Moreover, “[t]reble damages awarded under Judiciary Law [section] 487 are not designed to compensate a plaintiff for injury to property or pecuniary interests” (Specialized Indus. Svcs. Corp. v Carter, 99 AD3d 692, 693 [2d Dept 2012] [internal quotations marks omitted]). Rather, “they are designed to punish attorneys who violate the statute and to deter them from betraying their special obligation to protect the integrity of the courts and foster their truth-seeking function'” (id., quoting Amalfitano v Rosenberg, 12 NY3d 8, 14 [2009]). Thus, plaintiff’s advancement of a section 487 cause of action in this case is inconsistent with the purpose of the statute, and dismissal of that cause of action was warranted for that additional reason.

The August 31, 2017 order, which denied plaintiff’s motion to reargue defendants’ motion to dismiss the amended complaint, is appealable, because the court entertained the merits of plaintiff’s motion, thereby effectively granting reargument (see Granite State Ins. Co. v Transatlantic Reins. Co., 132 AD3d 479, 484 [1st Dept 2015]). Upon reargument, however, dismissal of the section 487 cause of action was appropriate, as plaintiff proffered nothing on his reargument motion that would alter the motion court’s original conclusion that plaintiff’s section 487 cause of action was insufficiently pled in his amended verified complaint.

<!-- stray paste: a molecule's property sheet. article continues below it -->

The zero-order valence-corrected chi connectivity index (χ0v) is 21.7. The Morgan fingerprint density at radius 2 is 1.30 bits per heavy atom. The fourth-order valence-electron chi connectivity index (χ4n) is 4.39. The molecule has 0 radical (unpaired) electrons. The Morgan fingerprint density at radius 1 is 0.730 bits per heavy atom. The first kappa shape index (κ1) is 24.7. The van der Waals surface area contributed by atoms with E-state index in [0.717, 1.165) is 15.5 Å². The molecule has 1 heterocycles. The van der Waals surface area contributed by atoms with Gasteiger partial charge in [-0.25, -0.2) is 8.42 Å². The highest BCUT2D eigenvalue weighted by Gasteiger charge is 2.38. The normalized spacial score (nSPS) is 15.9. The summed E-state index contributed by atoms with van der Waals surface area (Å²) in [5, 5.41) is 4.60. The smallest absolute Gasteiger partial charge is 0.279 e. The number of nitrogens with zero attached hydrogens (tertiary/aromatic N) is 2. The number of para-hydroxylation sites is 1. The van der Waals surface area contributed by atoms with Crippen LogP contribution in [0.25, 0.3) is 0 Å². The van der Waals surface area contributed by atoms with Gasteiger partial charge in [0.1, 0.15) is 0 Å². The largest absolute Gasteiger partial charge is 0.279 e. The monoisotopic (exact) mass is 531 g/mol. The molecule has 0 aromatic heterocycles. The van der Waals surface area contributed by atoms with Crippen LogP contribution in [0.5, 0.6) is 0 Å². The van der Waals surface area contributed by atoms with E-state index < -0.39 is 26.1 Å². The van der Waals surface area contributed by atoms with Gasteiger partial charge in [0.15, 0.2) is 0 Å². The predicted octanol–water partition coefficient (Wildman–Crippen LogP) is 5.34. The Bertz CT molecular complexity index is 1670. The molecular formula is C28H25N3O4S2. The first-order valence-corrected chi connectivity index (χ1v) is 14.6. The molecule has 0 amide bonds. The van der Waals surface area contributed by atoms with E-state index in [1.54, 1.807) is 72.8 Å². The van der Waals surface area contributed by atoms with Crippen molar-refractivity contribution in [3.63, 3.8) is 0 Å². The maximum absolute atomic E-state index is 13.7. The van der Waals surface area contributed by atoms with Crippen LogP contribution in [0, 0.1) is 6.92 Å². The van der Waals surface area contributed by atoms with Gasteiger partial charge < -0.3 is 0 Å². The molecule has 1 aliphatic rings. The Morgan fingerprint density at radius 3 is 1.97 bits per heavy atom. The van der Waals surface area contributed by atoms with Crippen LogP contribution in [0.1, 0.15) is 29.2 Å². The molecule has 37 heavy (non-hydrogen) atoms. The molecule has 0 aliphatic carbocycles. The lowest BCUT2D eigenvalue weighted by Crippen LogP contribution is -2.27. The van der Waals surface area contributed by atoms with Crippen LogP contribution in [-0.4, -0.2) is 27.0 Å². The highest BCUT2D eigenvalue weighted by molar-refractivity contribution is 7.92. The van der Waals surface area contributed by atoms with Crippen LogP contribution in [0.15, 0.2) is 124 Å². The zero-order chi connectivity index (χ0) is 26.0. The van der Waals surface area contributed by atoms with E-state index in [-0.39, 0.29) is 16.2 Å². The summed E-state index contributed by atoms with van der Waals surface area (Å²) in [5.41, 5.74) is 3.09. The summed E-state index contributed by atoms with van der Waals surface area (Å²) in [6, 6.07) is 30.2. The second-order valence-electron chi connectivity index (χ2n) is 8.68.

Additionally, by its August 31, 2017 order, the motion court properly denied plaintiff’s alternative motion to amend the complaint, as the proposed pleading did nothing more than add detailed factual allegations as to the times and contents of the email communications in question. As already noted, it failed, however, to correct the fundamental flaw in plaintiff’s section 487 cause of action as previously pleaded, namely, that the injury that plaintiff alleged to have [*3]suffered as the result of defendants’ deceit is speculative, rendering that cause of action invalid (see CPLR 3211[a][7]).”

The Statute of Limitations is Looming…But It Still May Be Too Early!

Posted in Legal Malpractice Cases